The regimes of the Middle East knew the political potential for art. For this reason, it has always been closely monitored. Prior to the revolution, writers and artists in Syria were encouraged to join government-sponsored unions. Syrian dissident artists had to play a delicate balance between a desire to criticize the regime, the risk of publicizing genuine criticism, and the fear that their work would be co-opted as government propaganda, as what Miriam Cooke calls “commissioned criticism.” The regime expertly understood how small allowances of dissent improved their image without lobbing any real threat at the system. After the Russian Revolution succeeded, the Soviets too, understood the possible dangers of artistic free expression. To combat this, they strictly enforced socialist realism, their own brand of acceptable art. Anything that diverged was considered a threat. Sergei Parajanov, a Soviet film director and artist of Armenian descent, who invented his own unique cinematic style, was jailed for years along with other artists during the Soviet period; their work banned across the USSR. Others like artist Aleksander Drevin were killed for their work.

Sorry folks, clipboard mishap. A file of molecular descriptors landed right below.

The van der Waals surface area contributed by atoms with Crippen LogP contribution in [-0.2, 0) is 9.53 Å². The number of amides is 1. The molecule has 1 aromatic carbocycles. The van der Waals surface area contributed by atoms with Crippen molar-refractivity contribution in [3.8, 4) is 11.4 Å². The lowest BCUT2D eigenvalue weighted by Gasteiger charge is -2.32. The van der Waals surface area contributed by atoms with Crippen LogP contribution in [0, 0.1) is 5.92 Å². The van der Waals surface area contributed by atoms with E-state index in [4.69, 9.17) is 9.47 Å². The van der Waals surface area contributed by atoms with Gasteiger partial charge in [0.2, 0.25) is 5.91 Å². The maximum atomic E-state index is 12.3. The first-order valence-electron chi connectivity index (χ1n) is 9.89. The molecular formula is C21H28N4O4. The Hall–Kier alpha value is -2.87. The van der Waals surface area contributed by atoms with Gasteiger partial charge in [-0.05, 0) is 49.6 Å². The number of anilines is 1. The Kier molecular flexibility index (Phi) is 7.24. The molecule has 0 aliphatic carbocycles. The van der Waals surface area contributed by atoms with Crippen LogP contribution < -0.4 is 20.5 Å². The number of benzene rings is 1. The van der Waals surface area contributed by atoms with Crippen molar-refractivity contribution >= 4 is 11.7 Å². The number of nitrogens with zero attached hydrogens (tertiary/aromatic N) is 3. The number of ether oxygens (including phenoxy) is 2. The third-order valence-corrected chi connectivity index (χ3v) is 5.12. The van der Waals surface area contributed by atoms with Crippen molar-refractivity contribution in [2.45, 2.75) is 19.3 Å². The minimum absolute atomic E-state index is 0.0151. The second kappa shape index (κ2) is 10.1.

The role of political art and murals may mean little to millions of IDPs in Syria and refugees today. Photos and paintings did not change the outcome for the victims of the Syrian war. Rather than instigating positive change, the protest songs and graffiti put a price on their heads. With Raed Fares and Abdul Basset al-Sarout, icons of the Syrian revolution, killed in just the past few months and the regime edging closer to its goal of taking every inch of Syria, the heady days of the Syrian revolution seem long gone.
At the same time, Russia, the Syrian regime’s stalwart ally, is waging a highly effective international war on the cheap; spreading fake news to sow chaos in Europe, former Soviet republics, Syria, and the US. In addition to interfering with the 2016 US presidential election, Russia has spread misinformation on the Syrian war, suggesting that peaceful protestors were part of a global conspiracy, that the civilian victims of aerial bombardment are actors, and that search and rescue workers are terrorists.
However, the Russian and Syrian regimes’ efforts in the media and online betray their desire to win, not just the military war, but the narrative war. In this respect, thousands of political exiles, artists, and cartoonists scattered around the world, have an important role to play along with archivists. Since 2011, various collectives have been archiving hundreds of images, from political graffiti to the infamous political satire posters from Kafranbel. The sheer number of images from across Syria demonstrate how widespread the revolution was and still is.